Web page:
Speaking truth in love to the Church

Loyola grad reflects on participating in Voices Of Faith at the Vatican

By Nicole Perone, '13  |  Photos courtesy of Nicole Perone


Just a few weeks ago, I stood on the roof of the Apostolic Palace, mere feet away from the balustrade and dome of Saint Peter’s Basilica, near the roof where the chimney is placed for the rare papal conclave. As I surveyed the Roman skyline, sparkling in the dusk, and heard the chants of a Lenten evening service from the Basilica, I marveled at how far I’ve come from standing on the steps of Alumni Memorial Chapel, surveying the Quad in the same way.

My Loyola career, rife with fond memories of SuperFan basketball games, late nights in Campion Tower and Rahner Village with lifelong friends, and Humanities porch conversations, provided the foundation for my discernment toward a Master of Divinity at Yale University. Although I have spent three years in an ecumenical setting, I have never lost my Catholic identity nor been unafraid to share it, which has drawn me into impactful communities and mentoring relationships. That strong Catholic foundation infused with Ignatian spirituality has guided me every step of the way, including to the Vatican.


On March 8—International Women’s Day—I participated in the Voices Of Faith event celebrating the work of women in the Church and world, held in the heart of the Vatican. After an afternoon which honored the global work of women, our panel spoke about the ways the Church serves well its female population, as well as some creative and concrete examples of how the Church could better engage women in leadership. To be the Millennial voice on a topic which is so dear to my heart, on such a large stage, was an opportunity most dream of and few experience, especially at 24.

IMG_4446Every moment felt surreal—being waved past the Swiss Guard, walking through the Vatican grounds, driving past Casa Santa Marta (Hi, Pope Francis!), and even connecting to the WiFi at the Pontifical Academy for Sciences. Participating in the activities surrounding the actual Voices Of Faith event also felt like a dream. Our panel visited Vatican Radio for an interview, in the same studio where St. Pope John Paul II did his first interview with them. We were in constant conversation with media from the Vatican and around the world, in dozens of languages and mediums. Whether posing for a photo shoot with the Vatican museum and gardens in the background, or searching for the right words in Italian for a statement (thanks for that Italian Studies minor, Loyola!), it felt like a mix of celebrity and honor.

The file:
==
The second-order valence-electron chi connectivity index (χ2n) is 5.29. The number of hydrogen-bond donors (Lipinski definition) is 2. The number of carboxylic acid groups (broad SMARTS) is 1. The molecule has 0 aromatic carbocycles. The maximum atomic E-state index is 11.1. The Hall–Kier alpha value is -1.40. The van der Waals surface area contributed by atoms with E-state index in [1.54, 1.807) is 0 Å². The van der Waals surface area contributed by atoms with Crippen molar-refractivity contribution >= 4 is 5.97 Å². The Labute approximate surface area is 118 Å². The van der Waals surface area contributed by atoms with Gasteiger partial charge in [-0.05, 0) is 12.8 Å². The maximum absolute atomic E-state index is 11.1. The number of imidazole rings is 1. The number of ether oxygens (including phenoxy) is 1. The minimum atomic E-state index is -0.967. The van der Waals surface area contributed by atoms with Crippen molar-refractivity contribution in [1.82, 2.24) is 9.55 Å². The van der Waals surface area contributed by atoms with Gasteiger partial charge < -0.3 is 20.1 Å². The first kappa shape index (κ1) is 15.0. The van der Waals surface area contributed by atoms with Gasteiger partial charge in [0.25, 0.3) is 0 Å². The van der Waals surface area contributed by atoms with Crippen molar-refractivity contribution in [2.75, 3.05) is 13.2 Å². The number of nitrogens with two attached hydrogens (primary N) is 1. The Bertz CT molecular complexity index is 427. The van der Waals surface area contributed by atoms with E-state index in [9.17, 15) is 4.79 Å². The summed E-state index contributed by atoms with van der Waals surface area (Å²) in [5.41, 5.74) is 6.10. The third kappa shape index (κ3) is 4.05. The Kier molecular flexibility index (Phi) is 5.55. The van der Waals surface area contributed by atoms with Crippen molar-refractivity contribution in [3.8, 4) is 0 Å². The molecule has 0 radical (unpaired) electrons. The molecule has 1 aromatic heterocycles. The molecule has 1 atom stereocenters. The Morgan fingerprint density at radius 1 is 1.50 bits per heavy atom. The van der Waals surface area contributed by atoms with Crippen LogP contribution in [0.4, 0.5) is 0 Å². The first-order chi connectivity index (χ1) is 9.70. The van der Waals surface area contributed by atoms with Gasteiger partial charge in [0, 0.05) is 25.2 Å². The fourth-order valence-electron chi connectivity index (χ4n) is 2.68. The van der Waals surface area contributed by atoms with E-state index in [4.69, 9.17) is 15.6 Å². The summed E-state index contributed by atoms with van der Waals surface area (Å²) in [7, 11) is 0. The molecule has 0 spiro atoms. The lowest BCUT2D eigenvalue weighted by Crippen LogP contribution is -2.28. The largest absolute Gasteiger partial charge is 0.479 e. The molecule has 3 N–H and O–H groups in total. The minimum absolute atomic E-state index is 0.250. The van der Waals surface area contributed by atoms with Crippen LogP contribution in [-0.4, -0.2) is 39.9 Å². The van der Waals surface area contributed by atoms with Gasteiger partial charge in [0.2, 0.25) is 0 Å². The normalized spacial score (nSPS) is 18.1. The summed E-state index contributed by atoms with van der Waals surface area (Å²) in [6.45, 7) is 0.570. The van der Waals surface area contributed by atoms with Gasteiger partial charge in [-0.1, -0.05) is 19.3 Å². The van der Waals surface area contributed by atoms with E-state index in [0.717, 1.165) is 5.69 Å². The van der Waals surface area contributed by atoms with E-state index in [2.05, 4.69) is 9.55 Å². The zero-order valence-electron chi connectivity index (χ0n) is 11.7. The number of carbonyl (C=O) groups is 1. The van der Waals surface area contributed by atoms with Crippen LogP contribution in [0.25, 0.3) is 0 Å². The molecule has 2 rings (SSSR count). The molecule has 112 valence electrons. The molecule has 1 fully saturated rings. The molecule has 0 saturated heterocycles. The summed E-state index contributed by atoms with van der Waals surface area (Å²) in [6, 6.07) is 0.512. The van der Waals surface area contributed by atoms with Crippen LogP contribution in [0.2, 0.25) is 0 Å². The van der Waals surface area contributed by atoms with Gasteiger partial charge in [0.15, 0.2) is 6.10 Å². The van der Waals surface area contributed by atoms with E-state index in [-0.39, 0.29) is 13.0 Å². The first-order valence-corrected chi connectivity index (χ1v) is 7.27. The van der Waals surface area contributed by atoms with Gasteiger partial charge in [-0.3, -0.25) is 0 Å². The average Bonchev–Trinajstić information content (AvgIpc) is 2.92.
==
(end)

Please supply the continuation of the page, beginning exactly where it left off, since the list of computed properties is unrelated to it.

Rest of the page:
The panel itself was a brilliant and passionate collection of women, ranging from the president and CEO of Catholic Relief Services (who, as it were, was the keynote speaker for my 2013 Loyola Commencement) to the U.S. Peace Corps’ country director for Colombia, to a Yale Divinity School graduate student carrying the millennial banner (that would be me). Although we had met as a panel multiple times, sharing our stories and perspectives, the moment of broadcast was a chance to watch each other shine and really highlight how our shared faith calls us to speak truth in love to the Church.

After the glamour of the event wound down and I was left to enjoy Rome (returning five years after my Loyola study abroad experience!), I had time to reflect on what the event really meant.

Although Pope Francis and his curia were not able to be present, due to their annual Lenten retreat, I am certain in my heart that the Voices Of Faith event profoundly impacted the Church—perhaps not in the wrecking-ball way some might imagine.

IMG_4591I truly believe that my presence as a young, educated, and passionate woman—who, when she could achieve greatness in any field, chose a life of service to the Church—sends a message to the Church and world that young people and women matter and deserve a place at the table. My presence tells other Millennials that faith matters, the Church values us, and our voices deserve to be heard. My presence tells the women who have gone before me that the seeds they planted are bearing fruit. My presence speaks volumes beyond any words I could have prepared.

I have tried in my life to keep an attitude of gratitude in all that I do, with special attention to the road that leads me to each great milestone. My four years at Loyola are no exception; my parents often express how pleased they were with my experience, and I know well how formative it was for me. I often wonder: If I had not been so infused with Ignatian spirituality, would I be so oriented toward seeking the magis for the Church? Without guidance and mentorship from Fr. John Donahue, S.J., Fr. Tim Brown, S.J., and (former director of the Center for Community Service and Justice) Missy Gugerty, would I have known the possibilities of my vocation?

When people ask what I studied at Loyola—a theology major, with double minors in Italian Studies and Catholic Studies—they often chuckle and comment that those custom-made me for service to the Church. I’m inclined to agree.

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